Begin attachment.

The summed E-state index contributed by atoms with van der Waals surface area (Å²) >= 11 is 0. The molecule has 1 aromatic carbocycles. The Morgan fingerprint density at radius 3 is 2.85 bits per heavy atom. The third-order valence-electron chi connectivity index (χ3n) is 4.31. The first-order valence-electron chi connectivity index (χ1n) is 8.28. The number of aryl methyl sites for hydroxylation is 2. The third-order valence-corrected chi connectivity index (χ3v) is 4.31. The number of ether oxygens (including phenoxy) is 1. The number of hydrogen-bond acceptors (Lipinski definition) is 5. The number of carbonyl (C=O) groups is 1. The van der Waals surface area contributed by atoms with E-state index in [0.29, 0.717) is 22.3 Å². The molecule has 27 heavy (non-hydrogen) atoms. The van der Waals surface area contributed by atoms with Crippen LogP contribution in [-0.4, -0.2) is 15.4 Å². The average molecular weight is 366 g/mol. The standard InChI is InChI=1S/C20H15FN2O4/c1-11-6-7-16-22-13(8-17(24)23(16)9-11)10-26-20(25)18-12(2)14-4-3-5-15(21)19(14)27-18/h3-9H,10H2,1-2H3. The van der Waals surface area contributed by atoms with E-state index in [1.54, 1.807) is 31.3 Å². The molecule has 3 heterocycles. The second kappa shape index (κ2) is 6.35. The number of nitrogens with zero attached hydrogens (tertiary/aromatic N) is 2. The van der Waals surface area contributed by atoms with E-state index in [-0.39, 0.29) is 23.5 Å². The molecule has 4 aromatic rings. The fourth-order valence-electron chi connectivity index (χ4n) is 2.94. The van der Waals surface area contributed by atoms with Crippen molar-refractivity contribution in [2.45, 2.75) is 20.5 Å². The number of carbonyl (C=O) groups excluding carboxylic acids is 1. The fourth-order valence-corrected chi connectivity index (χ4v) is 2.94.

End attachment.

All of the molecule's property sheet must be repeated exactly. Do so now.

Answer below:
The summed E-state index contributed by atoms with van der Waals surface area (Å²) >= 11 is 0. The molecule has 1 aromatic carbocycles. The Morgan fingerprint density at radius 3 is 2.85 bits per heavy atom. The third-order valence-electron chi connectivity index (χ3n) is 4.31. The first-order valence-electron chi connectivity index (χ1n) is 8.28. The number of aryl methyl sites for hydroxylation is 2. The third-order valence-corrected chi connectivity index (χ3v) is 4.31. The number of ether oxygens (including phenoxy) is 1. The number of hydrogen-bond acceptors (Lipinski definition) is 5. The number of carbonyl (C=O) groups is 1. The van der Waals surface area contributed by atoms with E-state index in [0.29, 0.717) is 22.3 Å². The molecule has 27 heavy (non-hydrogen) atoms. The van der Waals surface area contributed by atoms with Crippen LogP contribution in [-0.4, -0.2) is 15.4 Å². The average molecular weight is 366 g/mol. The standard InChI is InChI=1S/C20H15FN2O4/c1-11-6-7-16-22-13(8-17(24)23(16)9-11)10-26-20(25)18-12(2)14-4-3-5-15(21)19(14)27-18/h3-9H,10H2,1-2H3. The van der Waals surface area contributed by atoms with E-state index in [1.54, 1.807) is 31.3 Å². The molecule has 3 heterocycles. The second kappa shape index (κ2) is 6.35. The number of nitrogens with zero attached hydrogens (tertiary/aromatic N) is 2. The van der Waals surface area contributed by atoms with E-state index in [-0.39, 0.29) is 23.5 Å². The molecule has 4 aromatic rings. The fourth-order valence-electron chi connectivity index (χ4n) is 2.94. The van der Waals surface area contributed by atoms with Crippen molar-refractivity contribution in [2.45, 2.75) is 20.5 Å². The number of carbonyl (C=O) groups excluding carboxylic acids is 1. The fourth-order valence-corrected chi connectivity index (χ4v) is 2.94.